Cotswold, our new best sheep

Posted on July 15 2021

Cotswold, our new best sheep

Meet Neptune, the Cotswold. Photo courtesy of Tammy White, Farmer at Wing and a Prayer Farm.

The Cotswold is a longwool sheep developed in the Cotswold Hills of Southwest England, near the border with Wales. Their name is a combination of two words—‘cote’, Saxon for sheepfold, and ‘wold,’ meaning bare hill. Their given name indicates that sheep may have been grazing these hills for a very long time; perhaps they came with the Romans who occupied this area.

The open terrain of the Cotswold Hills was well-suited to sheep and, over centuries, the wool trade flourished in the region. During the Elizabethan Era, after the Black Death, the structure of society changed, and men who’d been forced to labor for wealthy landowners embraced their new social standing. As free men, they paid rent for the land they inhabited and worked as they pleased. The new entrepreneurial spirit saw an increase in the number of sheep on the hills followed by the creation of small wool manufacturers, circa 1480. The wealth that came along with the sheep industry is still manifest in local churches, referred to then as ‘wool churches’; to this day, the British Chancellor of the Exchequer sits on a ceremonial Cotswold wool sack to honor this breed’s contributions to the British Empire.

Cotswold the Sheep and Cotswold FleecePhotos courtesy of Tammy White, Farmer at Wing and a Prayer Farm.

The Cotswold as we know it was developed in the late eighteenth century, during the era of science appreciation and modern thinking, and the time at (around) which importations to the United States began. The native sheep were improved by introducing Leicester Longwool to the flocks, which produced larger lambs used for meat or kept for their heavy fleeces. While there was great success in crossbreeding, a lack of market demand for pure stock led to the near extinction of the Cotswold by the mid-1900s. Fortunately, in the last twenty years, the breed has experienced a revival, due primarily to the rediscovery of its wool by fiber crafters—yes, knitters saved the Cotswold!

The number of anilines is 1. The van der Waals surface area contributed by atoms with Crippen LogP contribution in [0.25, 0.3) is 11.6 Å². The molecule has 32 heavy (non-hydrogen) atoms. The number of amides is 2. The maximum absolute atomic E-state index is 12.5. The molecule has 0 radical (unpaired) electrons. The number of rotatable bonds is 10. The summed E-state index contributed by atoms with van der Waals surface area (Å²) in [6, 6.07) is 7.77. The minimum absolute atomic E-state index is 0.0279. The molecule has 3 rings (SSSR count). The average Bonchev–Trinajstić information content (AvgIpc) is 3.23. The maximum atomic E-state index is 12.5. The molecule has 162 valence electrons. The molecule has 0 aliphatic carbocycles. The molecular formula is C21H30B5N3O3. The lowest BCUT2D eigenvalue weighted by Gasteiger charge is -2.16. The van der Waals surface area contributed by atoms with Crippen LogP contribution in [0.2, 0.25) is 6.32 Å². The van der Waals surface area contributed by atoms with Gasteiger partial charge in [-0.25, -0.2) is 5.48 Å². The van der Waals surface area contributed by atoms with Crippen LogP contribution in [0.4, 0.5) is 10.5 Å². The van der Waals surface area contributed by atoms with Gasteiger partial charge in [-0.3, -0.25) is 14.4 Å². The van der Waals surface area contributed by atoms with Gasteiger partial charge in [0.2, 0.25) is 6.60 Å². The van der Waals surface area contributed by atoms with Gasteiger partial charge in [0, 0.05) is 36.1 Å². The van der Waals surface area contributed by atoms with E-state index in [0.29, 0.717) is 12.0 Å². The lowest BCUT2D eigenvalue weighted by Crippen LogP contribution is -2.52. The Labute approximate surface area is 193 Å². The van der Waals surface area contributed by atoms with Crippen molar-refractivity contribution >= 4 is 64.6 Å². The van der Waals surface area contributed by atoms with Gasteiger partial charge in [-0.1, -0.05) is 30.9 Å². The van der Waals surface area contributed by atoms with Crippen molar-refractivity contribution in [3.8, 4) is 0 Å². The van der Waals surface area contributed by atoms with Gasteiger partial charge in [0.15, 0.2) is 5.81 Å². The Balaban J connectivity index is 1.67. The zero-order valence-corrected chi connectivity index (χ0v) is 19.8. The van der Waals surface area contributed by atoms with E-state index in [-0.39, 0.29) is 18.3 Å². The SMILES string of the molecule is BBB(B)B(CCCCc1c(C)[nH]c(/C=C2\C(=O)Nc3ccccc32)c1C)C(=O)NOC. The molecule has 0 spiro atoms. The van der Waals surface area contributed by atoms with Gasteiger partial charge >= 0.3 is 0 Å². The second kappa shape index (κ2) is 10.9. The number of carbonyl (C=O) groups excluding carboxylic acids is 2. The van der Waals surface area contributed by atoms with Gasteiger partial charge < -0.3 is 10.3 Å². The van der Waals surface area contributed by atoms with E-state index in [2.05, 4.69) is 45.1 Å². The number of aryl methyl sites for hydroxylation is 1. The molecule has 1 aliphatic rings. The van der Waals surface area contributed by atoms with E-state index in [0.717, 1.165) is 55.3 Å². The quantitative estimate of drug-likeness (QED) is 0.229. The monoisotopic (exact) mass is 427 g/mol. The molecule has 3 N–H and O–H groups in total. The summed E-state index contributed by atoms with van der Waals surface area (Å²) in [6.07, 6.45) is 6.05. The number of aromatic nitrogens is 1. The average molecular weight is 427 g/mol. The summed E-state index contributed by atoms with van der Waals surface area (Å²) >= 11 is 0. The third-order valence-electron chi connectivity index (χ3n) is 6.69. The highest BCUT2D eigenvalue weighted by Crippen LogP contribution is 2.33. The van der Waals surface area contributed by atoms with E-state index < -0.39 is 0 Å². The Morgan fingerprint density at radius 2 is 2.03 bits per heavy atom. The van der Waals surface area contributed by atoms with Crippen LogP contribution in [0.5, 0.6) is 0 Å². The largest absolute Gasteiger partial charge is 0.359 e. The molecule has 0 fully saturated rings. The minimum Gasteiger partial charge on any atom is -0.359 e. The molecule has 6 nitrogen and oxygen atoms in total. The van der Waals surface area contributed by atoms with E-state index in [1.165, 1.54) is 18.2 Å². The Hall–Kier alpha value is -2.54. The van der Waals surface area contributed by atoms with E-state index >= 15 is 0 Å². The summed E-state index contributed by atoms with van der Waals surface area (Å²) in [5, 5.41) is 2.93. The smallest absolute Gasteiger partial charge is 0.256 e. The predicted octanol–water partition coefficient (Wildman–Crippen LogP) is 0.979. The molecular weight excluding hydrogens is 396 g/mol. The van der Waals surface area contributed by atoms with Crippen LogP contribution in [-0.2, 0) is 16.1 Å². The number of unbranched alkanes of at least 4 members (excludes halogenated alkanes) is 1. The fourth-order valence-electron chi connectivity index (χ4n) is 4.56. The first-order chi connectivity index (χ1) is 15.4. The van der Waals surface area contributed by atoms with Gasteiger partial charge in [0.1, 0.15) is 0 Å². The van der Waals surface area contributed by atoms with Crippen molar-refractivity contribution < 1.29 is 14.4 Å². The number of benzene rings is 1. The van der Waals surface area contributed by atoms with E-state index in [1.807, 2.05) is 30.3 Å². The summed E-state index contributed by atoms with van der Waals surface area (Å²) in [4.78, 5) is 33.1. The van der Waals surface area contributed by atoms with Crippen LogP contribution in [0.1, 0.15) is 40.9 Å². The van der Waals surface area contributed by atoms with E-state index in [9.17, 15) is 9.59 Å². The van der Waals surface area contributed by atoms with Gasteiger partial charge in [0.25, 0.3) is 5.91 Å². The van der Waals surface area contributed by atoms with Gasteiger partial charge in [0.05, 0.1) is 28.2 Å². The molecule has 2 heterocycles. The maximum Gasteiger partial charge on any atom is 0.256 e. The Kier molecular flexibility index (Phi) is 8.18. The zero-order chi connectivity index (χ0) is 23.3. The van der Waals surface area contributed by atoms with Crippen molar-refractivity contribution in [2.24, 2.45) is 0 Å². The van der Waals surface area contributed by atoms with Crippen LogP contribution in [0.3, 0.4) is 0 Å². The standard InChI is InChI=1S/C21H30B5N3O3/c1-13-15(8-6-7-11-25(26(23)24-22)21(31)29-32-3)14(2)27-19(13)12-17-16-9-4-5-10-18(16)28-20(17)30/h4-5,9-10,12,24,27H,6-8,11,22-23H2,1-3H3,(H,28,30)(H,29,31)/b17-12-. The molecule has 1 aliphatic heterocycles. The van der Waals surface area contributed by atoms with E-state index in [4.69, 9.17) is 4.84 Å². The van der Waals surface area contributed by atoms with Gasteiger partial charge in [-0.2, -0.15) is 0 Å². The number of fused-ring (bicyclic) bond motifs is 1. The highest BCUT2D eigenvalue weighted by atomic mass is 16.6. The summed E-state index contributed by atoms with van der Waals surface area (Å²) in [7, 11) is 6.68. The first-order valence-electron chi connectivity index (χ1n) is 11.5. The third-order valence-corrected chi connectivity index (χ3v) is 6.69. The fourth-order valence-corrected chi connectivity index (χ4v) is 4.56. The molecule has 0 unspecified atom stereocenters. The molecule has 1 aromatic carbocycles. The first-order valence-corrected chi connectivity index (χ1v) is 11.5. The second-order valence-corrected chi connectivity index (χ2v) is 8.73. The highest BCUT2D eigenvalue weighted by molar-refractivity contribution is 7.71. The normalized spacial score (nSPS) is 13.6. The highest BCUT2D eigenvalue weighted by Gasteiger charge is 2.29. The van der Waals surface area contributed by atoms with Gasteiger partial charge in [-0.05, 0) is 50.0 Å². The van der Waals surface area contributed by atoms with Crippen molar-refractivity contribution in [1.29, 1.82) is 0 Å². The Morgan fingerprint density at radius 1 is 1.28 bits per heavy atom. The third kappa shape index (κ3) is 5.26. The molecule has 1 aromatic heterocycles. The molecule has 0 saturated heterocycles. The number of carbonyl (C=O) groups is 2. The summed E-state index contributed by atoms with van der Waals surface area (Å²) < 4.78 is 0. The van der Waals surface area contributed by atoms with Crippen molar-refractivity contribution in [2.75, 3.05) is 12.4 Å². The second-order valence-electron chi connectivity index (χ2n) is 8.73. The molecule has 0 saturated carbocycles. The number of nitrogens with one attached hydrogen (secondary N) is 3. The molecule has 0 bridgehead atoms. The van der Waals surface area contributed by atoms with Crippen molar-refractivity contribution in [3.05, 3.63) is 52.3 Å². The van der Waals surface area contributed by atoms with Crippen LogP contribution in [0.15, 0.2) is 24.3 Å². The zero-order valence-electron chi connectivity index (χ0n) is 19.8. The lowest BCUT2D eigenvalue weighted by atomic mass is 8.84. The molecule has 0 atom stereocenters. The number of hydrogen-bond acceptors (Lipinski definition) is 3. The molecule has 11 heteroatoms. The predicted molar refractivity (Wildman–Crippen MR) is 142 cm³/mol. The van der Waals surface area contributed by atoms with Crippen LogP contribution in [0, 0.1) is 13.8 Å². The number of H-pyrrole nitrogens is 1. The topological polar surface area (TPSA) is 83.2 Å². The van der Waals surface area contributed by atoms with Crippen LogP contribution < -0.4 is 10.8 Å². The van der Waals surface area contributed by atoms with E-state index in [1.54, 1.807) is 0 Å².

Cotswold the Docile Sheep

Photos courtesy of Gale Zucker Photography for the Hudson Valley Textile Project.

The Cotswold is a relatively large framed sheep, weighing between 200-300 pounds at full maturity. If you’re a fiber artist interested in raising your own sheep, you’re in luck! The Cotswold sheep is known for having a docile disposition, and the ewes make for excellent mothers. Their faces and legs are free from wool, except for a heavy forelock that falls over the forehead. Their fleeces are dense—measuring seven to fifteen inches in staple length and weighing between thirteen to fifteen pounds—and the fibers have a lustrous, silky sheen. Until recently, only white sheep were considered part of the Cotswold breed, but registration is now available for black sheep. These sheep are called ‘black’ but their colors vary across a beautiful range—of silver, bluish gray, and charcoal hues!

Limited Edition Cotswold YarnOur Limited Edition Cotswold yarn is now available in six show-stopping hues.

Cotswold wool isn’t soft in a downy or squishy way; as a yarn, it’s sturdy with a soft sheen that takes dyes beautifully. We chose to spin Cotswold into a fine yarn because its crisp hand resists the pull of gravity, meaning that it’s great for lace patterns because yarnovers and eyelets stay rounded and open. The fiber has a pearly finish easily appreciated when you work elongated stitches that float over the surface of the fabric. Cotswold also has a halo reminiscent of mohair, which makes for a soft, romantic blur over stitch work. When you first knit with the yarn, you’ll note its slight stiffness; however, once spread out on the blocking board and given a good steam, watch it relax and even out, and show its modest beauty.

Ready to cast on your next project in Cotswold? Let us know in the comments below!


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